Nurturing the Next Generation of Young Gardeners
A flock of migrating birds fly from one end of the Ruth Rea Howell Family Garden to the other, flapping their wings and erupting with birdcalls as they go. They’re migrating from New York to Mexico and back again.
There’s one in pink shorts, and another in a NYBG t-shirt. One in a sunhat swoops past a bed of lettuce. These “birds” are actually children participating in a nature activity in the Children’s Gardening Program.
One of them, young gardener Adena Zitrin, and her mother, Debra Asher-Zitrin, have participated in the Sprouts program, for kids ages 3 to 5, for the past two years.
“It’s unlike any class we’ve ever taken—and we’ve taken music, art, and gym classes,” Debra said. “There’s something very bonding that goes on between the parent and the child in CGP. It’s very sweet, the working together that goes on.”
Debra’s two older children also participated in Sprouts and are now Crafters, the program for kids ages 6 to 12.
“It really seemed like one of the highlights of their early childhood experiences,” said Debra, who had no gardening experience prior to the Sprouts program, where a parent or guardian joins in the hands-on gardening fun.
The Garden’s CGP instructors teach kids to plant, tend, and harvest fresh produce, in addition to introducing ecological concepts and nature lessons—like bird migration—into the curriculum. The program impacts the daily lives of children who participate, Debra said, citing several examples of how their family as a whole has changed since starting to participate in the program.
“My kids really understand how we all connect with the Earth, that it’s not something separate and apart from us,” Debra said. “And they’re much more aware of nutrition and the kinds of vegetables that are out there. We eat a wider variety of vegetables and have invented all these different ways to eat kale.”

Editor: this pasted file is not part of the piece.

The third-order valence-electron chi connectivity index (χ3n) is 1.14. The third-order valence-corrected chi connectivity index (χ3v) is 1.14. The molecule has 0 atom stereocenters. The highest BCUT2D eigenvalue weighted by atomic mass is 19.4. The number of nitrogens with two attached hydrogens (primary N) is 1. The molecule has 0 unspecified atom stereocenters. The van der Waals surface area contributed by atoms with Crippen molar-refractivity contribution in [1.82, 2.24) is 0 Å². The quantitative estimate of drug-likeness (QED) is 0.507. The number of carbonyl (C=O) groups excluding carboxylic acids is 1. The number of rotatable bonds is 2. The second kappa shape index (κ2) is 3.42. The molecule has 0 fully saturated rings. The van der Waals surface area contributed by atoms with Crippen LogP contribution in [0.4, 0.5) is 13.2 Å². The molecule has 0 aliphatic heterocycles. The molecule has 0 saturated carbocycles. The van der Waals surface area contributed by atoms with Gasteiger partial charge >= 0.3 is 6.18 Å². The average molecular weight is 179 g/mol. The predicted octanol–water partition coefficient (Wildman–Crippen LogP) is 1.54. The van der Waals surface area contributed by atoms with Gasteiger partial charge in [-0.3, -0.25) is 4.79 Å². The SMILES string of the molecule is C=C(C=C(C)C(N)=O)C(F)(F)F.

The family also takes advantage of their own home-gardening opportunities.
“We plant flowers in our backyard,” Debra said. “And we’ve had some tomato plants, which I maybe would not have attempted if we hadn’t gone through the program.”
The Sprouts program includes other fun, age-appropriate activities to pique the interest of even the most discerning young gardener. Sing-alongs and crafts sprinkled throughout the day’s activities engage kids who prefer those types of activities, too.
“Adena made a pressed-flower bookmark that she treasures and uses for her bedtime stories,” Debra said. “It’s a really sweet memento of the experience, and we see it every night when we read our books.”
Simply being outdoors can be almost therapeutic for child and parent alike. Not only is it peaceful and relaxing to connect with nature, the act of gardening is special, too.
“Actually digging in the dirt and planting things and feeling something that neither my child nor I are that familiar with—plant life and vegetables—was a very warm and nurturing experience,” Debra said.
It’s a very busy world we live in, and sometimes we need to stop for a minute, hear the bids, see the butterflies fly by, and maybe dig up some worms for the garden beds.
Spring sessions of the Children’s Gardening Sprouts Program start on April 29, April 30, and May 1. Summer sessions for Garden Crafters begin in July. Learn more.